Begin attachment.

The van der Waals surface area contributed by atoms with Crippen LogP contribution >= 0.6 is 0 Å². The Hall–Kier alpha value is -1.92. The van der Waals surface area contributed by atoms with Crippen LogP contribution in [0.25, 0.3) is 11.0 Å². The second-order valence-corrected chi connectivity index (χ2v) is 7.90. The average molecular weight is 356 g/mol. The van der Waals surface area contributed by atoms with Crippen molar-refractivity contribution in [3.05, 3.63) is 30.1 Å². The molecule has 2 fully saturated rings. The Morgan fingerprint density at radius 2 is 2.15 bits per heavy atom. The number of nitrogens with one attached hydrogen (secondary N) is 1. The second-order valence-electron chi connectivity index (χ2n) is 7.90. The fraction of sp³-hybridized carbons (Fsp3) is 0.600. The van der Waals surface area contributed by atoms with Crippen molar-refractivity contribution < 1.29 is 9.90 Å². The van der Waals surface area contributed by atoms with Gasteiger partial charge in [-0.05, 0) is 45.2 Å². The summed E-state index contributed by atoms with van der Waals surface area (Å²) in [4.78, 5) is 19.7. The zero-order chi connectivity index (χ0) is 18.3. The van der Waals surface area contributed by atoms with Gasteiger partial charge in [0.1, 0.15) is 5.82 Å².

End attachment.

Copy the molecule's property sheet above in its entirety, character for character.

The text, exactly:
The van der Waals surface area contributed by atoms with Crippen LogP contribution >= 0.6 is 0 Å². The Hall–Kier alpha value is -1.92. The van der Waals surface area contributed by atoms with Crippen LogP contribution in [0.25, 0.3) is 11.0 Å². The second-order valence-corrected chi connectivity index (χ2v) is 7.90. The average molecular weight is 356 g/mol. The van der Waals surface area contributed by atoms with Crippen molar-refractivity contribution in [3.05, 3.63) is 30.1 Å². The molecule has 2 fully saturated rings. The Morgan fingerprint density at radius 2 is 2.15 bits per heavy atom. The number of nitrogens with one attached hydrogen (secondary N) is 1. The second-order valence-electron chi connectivity index (χ2n) is 7.90. The fraction of sp³-hybridized carbons (Fsp3) is 0.600. The van der Waals surface area contributed by atoms with Crippen molar-refractivity contribution < 1.29 is 9.90 Å². The van der Waals surface area contributed by atoms with Gasteiger partial charge in [-0.05, 0) is 45.2 Å². The summed E-state index contributed by atoms with van der Waals surface area (Å²) in [4.78, 5) is 19.7. The zero-order chi connectivity index (χ0) is 18.3. The van der Waals surface area contributed by atoms with Gasteiger partial charge in [0.1, 0.15) is 5.82 Å².